We used FMS as a model of a chronic pain disorder that heavily involves affective symptoms. The results presented pose the question of whether similar relations between biases in affective attention and chronic pain, will also be present in other pain conditions that do not involve such a burden of overt affective symptoms. Testing this issue in a new patient population, for example in individuals that suffer from ongoing, but not yet chronic pain, or in other clinical chronic pain conditions, would advance our understanding of the intricate relational mechanisms underlying pain-emotion associations as well as their temporal dynamics. Accordingly, such insights might help inform treatment decisions and improve diagnostics, as suggested here for FMS. In addition, the EEG-ssVEP methods that were used here allowed us to infer about attentional processes that are impaired in FMS and their relations to disease symptoms without relying on direct patient reports. However, this is a rather limited approach in terms of tracking brain network dynamics and additional insights might be gained from using fMRI and a similar behavioral paradigm. An additional approach that might of use in this respect could involve the implementation of psychophysical tests that correspond to specific neurobiological mechanisms such as conditioned pain modulation (CPM; Nir and Yarnitsky, 2015) or quantitative sensory testing (QST; Yarnitsky, 1997). Implementation of such tests, in addition to a long-term clinical trajectory evaluation, would potentially strengthen and verify the external validity of the findings presented in the current study. Lastly, these insights regarding the intimate relations between chronic pain and affective pathology is crucial in mitigating the clinical reports of chronic pain patients and affirm their experience regarding the all-encompassing effects of chronic pain on their lives by grounding this in better neurobiological understanding.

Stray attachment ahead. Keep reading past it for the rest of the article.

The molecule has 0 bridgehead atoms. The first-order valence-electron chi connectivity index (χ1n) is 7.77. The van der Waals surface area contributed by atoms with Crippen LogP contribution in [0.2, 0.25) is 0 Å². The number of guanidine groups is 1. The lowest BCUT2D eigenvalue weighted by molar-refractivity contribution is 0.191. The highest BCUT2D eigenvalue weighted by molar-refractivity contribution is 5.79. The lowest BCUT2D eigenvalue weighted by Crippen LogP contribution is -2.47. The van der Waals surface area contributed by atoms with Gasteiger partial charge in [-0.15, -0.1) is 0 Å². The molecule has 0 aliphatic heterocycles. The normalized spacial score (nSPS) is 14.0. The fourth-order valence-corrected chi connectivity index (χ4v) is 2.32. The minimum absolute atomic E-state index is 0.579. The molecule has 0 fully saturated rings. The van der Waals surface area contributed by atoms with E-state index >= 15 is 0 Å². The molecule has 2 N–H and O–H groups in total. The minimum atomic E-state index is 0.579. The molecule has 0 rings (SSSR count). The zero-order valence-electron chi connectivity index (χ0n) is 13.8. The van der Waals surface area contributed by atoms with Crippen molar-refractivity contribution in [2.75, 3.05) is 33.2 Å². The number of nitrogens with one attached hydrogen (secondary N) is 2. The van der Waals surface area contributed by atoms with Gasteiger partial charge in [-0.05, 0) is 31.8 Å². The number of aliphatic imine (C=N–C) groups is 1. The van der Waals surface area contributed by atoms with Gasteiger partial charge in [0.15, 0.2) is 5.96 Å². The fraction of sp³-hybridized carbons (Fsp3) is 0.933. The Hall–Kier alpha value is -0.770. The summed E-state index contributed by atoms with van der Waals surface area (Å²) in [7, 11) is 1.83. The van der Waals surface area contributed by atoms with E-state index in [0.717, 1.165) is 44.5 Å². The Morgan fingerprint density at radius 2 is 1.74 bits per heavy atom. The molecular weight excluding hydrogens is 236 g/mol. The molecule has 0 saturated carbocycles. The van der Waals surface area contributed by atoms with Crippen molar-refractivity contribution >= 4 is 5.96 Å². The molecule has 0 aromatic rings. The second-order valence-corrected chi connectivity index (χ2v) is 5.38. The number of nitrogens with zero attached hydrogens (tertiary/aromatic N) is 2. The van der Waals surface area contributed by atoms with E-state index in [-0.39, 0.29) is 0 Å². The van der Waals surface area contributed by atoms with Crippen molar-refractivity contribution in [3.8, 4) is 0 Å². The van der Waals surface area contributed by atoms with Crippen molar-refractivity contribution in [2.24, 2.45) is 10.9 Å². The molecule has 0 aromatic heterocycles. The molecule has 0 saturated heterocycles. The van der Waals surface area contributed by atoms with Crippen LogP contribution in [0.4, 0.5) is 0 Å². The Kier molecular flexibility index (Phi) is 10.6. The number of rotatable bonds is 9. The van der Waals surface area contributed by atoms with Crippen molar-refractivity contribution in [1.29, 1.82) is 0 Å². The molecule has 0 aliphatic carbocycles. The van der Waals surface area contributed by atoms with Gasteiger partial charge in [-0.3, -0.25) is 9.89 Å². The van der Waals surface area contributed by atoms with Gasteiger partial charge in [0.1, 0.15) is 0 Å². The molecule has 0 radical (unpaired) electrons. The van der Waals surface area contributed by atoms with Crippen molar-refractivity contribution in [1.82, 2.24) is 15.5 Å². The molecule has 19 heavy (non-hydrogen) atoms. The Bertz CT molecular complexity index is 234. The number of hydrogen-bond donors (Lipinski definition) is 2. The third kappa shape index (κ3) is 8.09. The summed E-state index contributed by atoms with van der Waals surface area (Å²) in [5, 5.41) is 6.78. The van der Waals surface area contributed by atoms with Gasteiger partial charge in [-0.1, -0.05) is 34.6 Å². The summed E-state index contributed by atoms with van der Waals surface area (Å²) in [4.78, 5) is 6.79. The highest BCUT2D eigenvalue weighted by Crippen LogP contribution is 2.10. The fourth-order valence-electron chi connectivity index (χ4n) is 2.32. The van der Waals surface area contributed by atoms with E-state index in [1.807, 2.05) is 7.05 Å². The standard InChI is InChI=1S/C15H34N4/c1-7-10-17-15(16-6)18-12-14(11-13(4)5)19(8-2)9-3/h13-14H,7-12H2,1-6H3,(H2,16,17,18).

The results of this study emphasize the intimate involvement of affective attention, a key process of emotional construction, in chronic pain, and highlight the potential importance of quantitatively probing such processes when evaluating and treating populations suffering from complex somatic symptomatology. Moreover, these results may suggest that negative attentional bias is a core impairment in several disorders that has differential clinical manifestations stemming from additional impairments in other domains.